I wandered around Parte Viejo for about an hour, going up and down streets I hadn´t seen the last time I was there. There were a lot of cool stores and I started to regret my decision to leave San Sebastián in the morning. I wanted more time to explore. Eventually I ended up at the same plaça I´d eaten in before, but went to another pintxos bar there, to try some new things. I got a pimiento relleno (not quite the same as a chile relleno in the US) and pescado del pastel, basically fish mixed with something else like cream cheese or something and on bread. I also asked for sangria and got a full 16 oz glass full of it. Mmmm, sangria...

Walked back to my room, not particularly unsteadily--the sangria wasn´t that strong, along the bay again. The moon, which was in crescent and had been small and white earlier, had become very large and yellow and low over the city across the bahía. It was beautiful.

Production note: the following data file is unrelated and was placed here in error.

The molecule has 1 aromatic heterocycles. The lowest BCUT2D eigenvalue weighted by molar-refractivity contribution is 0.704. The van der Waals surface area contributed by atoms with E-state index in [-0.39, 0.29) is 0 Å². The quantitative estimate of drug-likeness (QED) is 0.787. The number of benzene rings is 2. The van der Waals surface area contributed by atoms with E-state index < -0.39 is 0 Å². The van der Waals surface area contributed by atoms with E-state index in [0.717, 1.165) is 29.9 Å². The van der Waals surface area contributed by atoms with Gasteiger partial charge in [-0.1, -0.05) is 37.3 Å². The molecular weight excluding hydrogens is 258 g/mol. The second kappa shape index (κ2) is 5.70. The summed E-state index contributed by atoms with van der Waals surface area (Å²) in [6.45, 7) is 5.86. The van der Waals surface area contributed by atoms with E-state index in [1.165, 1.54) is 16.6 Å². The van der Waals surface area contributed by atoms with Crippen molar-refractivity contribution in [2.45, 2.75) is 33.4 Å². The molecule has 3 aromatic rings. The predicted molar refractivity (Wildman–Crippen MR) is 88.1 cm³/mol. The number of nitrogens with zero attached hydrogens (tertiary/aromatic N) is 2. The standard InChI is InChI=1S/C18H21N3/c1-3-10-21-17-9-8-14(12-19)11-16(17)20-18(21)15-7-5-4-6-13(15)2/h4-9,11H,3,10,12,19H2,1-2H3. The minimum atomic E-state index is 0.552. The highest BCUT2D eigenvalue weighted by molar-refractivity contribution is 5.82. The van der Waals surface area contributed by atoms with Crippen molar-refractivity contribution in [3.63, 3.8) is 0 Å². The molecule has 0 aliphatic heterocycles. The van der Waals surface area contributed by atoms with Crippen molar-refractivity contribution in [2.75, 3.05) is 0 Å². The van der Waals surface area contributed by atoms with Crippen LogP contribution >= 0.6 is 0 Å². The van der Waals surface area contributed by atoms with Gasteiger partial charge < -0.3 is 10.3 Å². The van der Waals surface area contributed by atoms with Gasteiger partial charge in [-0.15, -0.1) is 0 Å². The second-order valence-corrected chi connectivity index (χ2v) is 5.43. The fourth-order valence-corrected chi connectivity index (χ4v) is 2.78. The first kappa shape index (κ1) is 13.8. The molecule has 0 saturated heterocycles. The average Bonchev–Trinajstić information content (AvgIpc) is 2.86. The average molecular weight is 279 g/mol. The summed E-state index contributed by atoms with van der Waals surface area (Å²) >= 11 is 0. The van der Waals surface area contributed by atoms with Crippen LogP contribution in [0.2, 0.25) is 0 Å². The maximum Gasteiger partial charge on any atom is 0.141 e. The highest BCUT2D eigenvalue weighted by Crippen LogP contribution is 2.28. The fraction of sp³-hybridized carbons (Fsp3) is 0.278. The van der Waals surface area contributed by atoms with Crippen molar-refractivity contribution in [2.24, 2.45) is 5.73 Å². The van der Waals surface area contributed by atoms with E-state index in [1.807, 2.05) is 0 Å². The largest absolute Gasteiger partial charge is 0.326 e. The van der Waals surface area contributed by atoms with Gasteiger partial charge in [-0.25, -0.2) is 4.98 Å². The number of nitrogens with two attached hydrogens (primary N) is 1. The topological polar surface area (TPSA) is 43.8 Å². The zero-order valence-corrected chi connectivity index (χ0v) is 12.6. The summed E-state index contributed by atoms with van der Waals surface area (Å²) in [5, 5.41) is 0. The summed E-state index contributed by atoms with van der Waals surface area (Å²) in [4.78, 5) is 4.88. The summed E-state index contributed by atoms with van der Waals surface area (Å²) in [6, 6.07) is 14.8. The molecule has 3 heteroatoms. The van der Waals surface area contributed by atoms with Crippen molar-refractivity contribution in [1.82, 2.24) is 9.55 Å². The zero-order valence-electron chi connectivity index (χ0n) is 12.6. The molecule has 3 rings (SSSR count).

As I walked, I noticed the lights from the walk over the bahía were making the water glow green and translucent. I watched as fish swam under the water, large and small. I´d known I was swimming with the fishes all this time, I´d seen a few very small ones in the surf while walking on the beach in the mornings. But I hadn´t quite realized how many. Apparently they stay away from swimmers, as I never had an encounter with one.

Got back to my room and was still vacillating about whether to leave in the morning. It was a hard decision. But I sort of felt I´d gotten what I wanted out of San Sebastián and was ready to move on. I decided to delay all decisions to the morning.